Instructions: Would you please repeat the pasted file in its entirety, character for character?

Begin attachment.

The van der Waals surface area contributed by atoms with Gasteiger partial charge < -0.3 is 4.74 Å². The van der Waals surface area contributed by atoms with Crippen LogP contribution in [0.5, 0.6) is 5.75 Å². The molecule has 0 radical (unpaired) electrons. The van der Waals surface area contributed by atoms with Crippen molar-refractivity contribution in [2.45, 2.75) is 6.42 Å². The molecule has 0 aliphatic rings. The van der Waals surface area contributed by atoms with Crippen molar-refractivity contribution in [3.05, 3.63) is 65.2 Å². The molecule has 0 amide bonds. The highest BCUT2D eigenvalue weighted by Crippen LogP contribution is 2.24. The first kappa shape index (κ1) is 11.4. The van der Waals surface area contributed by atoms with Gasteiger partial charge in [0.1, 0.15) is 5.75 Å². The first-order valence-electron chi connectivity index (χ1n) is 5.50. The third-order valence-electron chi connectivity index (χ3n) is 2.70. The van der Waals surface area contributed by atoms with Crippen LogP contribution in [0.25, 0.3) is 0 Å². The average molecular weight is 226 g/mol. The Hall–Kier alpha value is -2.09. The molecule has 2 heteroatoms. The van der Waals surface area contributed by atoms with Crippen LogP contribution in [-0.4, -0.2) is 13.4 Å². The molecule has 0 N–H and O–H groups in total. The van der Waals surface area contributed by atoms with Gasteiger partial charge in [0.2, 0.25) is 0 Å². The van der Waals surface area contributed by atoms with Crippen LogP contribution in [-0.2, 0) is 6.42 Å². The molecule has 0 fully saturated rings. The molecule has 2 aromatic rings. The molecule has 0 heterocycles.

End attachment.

The van der Waals surface area contributed by atoms with Gasteiger partial charge < -0.3 is 4.74 Å². The van der Waals surface area contributed by atoms with Crippen LogP contribution in [0.5, 0.6) is 5.75 Å². The molecule has 0 radical (unpaired) electrons. The van der Waals surface area contributed by atoms with Crippen molar-refractivity contribution in [2.45, 2.75) is 6.42 Å². The molecule has 0 aliphatic rings. The van der Waals surface area contributed by atoms with Crippen molar-refractivity contribution in [3.05, 3.63) is 65.2 Å². The molecule has 0 amide bonds. The highest BCUT2D eigenvalue weighted by Crippen LogP contribution is 2.24. The first kappa shape index (κ1) is 11.4. The van der Waals surface area contributed by atoms with Gasteiger partial charge in [0.1, 0.15) is 5.75 Å². The first-order valence-electron chi connectivity index (χ1n) is 5.50. The third-order valence-electron chi connectivity index (χ3n) is 2.70. The van der Waals surface area contributed by atoms with Crippen LogP contribution in [0.25, 0.3) is 0 Å². The average molecular weight is 226 g/mol. The Hall–Kier alpha value is -2.09. The molecule has 2 heteroatoms. The van der Waals surface area contributed by atoms with Crippen LogP contribution in [-0.4, -0.2) is 13.4 Å². The molecule has 0 N–H and O–H groups in total. The van der Waals surface area contributed by atoms with Gasteiger partial charge in [0.2, 0.25) is 0 Å². The van der Waals surface area contributed by atoms with Crippen LogP contribution in [-0.2, 0) is 6.42 Å². The molecule has 0 fully saturated rings. The molecule has 2 aromatic rings. The molecule has 0 heterocycles.